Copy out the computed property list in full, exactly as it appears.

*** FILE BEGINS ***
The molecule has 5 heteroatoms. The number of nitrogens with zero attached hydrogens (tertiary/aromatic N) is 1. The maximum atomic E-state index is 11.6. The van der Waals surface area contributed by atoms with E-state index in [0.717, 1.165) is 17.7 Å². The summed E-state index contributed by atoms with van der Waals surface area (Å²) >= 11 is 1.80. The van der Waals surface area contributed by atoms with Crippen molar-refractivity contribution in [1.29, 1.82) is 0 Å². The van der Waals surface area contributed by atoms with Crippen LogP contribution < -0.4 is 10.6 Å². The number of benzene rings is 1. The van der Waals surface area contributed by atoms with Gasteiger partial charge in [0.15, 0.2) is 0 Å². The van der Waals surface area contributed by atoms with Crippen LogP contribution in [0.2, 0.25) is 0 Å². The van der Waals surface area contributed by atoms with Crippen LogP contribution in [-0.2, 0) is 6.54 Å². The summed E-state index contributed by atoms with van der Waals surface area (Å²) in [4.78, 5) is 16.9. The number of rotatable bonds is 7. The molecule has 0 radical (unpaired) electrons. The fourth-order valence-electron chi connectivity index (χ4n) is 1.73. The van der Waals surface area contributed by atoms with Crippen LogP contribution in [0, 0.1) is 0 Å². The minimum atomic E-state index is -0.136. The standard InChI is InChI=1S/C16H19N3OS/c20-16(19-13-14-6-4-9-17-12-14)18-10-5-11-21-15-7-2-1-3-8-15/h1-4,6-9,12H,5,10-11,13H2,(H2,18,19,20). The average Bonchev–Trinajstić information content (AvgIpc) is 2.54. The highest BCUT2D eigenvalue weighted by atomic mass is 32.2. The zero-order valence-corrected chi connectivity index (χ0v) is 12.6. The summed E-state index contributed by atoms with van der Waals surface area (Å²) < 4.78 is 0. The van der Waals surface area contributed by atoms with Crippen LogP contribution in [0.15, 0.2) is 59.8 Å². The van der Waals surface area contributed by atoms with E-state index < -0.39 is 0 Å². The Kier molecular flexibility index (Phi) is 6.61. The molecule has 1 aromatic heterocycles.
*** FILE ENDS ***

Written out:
The molecule has 5 heteroatoms. The number of nitrogens with zero attached hydrogens (tertiary/aromatic N) is 1. The maximum atomic E-state index is 11.6. The van der Waals surface area contributed by atoms with E-state index in [0.717, 1.165) is 17.7 Å². The summed E-state index contributed by atoms with van der Waals surface area (Å²) >= 11 is 1.80. The van der Waals surface area contributed by atoms with Crippen molar-refractivity contribution in [1.29, 1.82) is 0 Å². The van der Waals surface area contributed by atoms with Crippen LogP contribution < -0.4 is 10.6 Å². The number of benzene rings is 1. The van der Waals surface area contributed by atoms with Gasteiger partial charge in [0.15, 0.2) is 0 Å². The van der Waals surface area contributed by atoms with Crippen LogP contribution in [0.2, 0.25) is 0 Å². The van der Waals surface area contributed by atoms with Crippen LogP contribution in [-0.2, 0) is 6.54 Å². The summed E-state index contributed by atoms with van der Waals surface area (Å²) in [4.78, 5) is 16.9. The number of rotatable bonds is 7. The molecule has 0 radical (unpaired) electrons. The fourth-order valence-electron chi connectivity index (χ4n) is 1.73. The van der Waals surface area contributed by atoms with Crippen LogP contribution in [0, 0.1) is 0 Å². The minimum atomic E-state index is -0.136. The standard InChI is InChI=1S/C16H19N3OS/c20-16(19-13-14-6-4-9-17-12-14)18-10-5-11-21-15-7-2-1-3-8-15/h1-4,6-9,12H,5,10-11,13H2,(H2,18,19,20). The average Bonchev–Trinajstić information content (AvgIpc) is 2.54. The highest BCUT2D eigenvalue weighted by atomic mass is 32.2. The zero-order valence-corrected chi connectivity index (χ0v) is 12.6. The summed E-state index contributed by atoms with van der Waals surface area (Å²) < 4.78 is 0. The van der Waals surface area contributed by atoms with Crippen LogP contribution in [0.15, 0.2) is 59.8 Å². The van der Waals surface area contributed by atoms with E-state index < -0.39 is 0 Å². The Kier molecular flexibility index (Phi) is 6.61. The molecule has 1 aromatic heterocycles.